A PLEA has been made for Government bosses to ease the financial burden on councils.

Blackburn with Darwen Council leader Cllr Mohammed Khan will update executive board members on the impact of austerity across the borough at this week’s meeting.

He says Westminster should listen to the concerns of councils up and down the country and recognise the challenges they face.

According to Cllr Khan, the council has had a 36 per cent reduction in funding since 2010 - £65 million – while there has been a £542 reduction in real-term local government spending per head of population over the same period.

He said: “Despite the Government’s consultation in 2018 on the Fair Funding model we still await a formal response.

“This continued delay, annual financial settlements and piecemeal approach to additional project funding is exacerbating the financial pressures making longer-term budgeting and planning extremely difficult.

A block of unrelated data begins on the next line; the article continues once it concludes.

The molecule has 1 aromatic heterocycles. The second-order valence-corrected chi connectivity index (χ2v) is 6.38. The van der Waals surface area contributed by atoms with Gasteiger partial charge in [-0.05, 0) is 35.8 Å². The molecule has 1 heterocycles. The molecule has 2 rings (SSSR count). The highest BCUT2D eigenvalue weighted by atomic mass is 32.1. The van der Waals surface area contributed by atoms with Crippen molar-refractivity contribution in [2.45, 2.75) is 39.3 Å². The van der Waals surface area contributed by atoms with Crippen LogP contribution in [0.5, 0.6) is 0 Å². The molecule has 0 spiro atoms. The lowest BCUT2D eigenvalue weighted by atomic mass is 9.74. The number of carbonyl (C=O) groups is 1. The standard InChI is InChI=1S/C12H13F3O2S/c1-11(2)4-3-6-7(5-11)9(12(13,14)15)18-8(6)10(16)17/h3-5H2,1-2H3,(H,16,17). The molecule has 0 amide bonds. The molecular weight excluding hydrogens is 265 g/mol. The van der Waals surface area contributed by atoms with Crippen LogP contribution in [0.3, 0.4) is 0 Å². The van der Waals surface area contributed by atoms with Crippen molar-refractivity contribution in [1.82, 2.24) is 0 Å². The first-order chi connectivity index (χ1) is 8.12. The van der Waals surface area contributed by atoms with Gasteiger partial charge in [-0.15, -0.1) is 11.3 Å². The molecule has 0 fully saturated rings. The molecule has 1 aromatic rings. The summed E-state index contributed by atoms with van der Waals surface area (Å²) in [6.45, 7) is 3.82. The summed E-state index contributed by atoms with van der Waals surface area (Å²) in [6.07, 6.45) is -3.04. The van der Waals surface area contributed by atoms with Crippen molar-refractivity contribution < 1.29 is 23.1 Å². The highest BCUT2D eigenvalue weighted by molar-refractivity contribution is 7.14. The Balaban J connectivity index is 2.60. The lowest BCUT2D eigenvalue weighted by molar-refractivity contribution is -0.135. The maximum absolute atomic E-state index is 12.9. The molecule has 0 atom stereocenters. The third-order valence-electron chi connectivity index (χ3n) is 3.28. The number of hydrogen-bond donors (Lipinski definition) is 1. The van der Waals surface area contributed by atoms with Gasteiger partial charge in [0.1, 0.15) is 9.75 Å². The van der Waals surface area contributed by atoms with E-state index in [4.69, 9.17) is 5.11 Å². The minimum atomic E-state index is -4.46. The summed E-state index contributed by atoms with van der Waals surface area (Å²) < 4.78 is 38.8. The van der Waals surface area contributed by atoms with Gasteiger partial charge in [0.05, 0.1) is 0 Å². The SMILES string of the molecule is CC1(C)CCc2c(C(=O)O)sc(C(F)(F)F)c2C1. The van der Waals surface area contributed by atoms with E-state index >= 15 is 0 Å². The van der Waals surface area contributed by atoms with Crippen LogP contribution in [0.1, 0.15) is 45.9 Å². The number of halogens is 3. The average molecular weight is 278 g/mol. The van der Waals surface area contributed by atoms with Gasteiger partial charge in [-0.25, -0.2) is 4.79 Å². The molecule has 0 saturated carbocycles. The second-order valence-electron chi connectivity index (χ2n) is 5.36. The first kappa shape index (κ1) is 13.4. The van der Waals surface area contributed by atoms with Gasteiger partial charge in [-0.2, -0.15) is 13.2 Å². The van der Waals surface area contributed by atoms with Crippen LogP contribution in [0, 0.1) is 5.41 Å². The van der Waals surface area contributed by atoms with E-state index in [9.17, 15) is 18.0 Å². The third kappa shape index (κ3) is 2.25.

“It is extremely alarming that the recent analysis by the Local Government Association (LGA) suggests that, under new proposed formula for adult social care, Blackburn with Darwen’s ‘share of need’ will reduce by 21.7 per cent for ages 18-64 and reduce by 11.8 per cent for older people 65-plus.

“Our ask of this new Government, is for ministers and civil servants to fully engage with us and listen to our very real concerns and challenges. We ask that they work with us to find solutions to funding mechanisms that work for areas such as Blackburn with Darwen, with low tax receipts and high demand and direct new money to local authorities, which will enable them to achieve their promise of levelling up," he added.

“We want to work with the Government to develop a framework for the fair distribution of resources that recognises levels of deprivation, demand and an area’s ability to raise income.”

Secretary of State for Local Government Robert Jenrick said: “This year’s settlement delivers an increase in Core Spending Power from £46.2 billion in 2019-20 to £49.2 billion in 2020-21.

“In real terms this is a 4.4 per cent increase and the largest year-on-year real terms increase in a decade."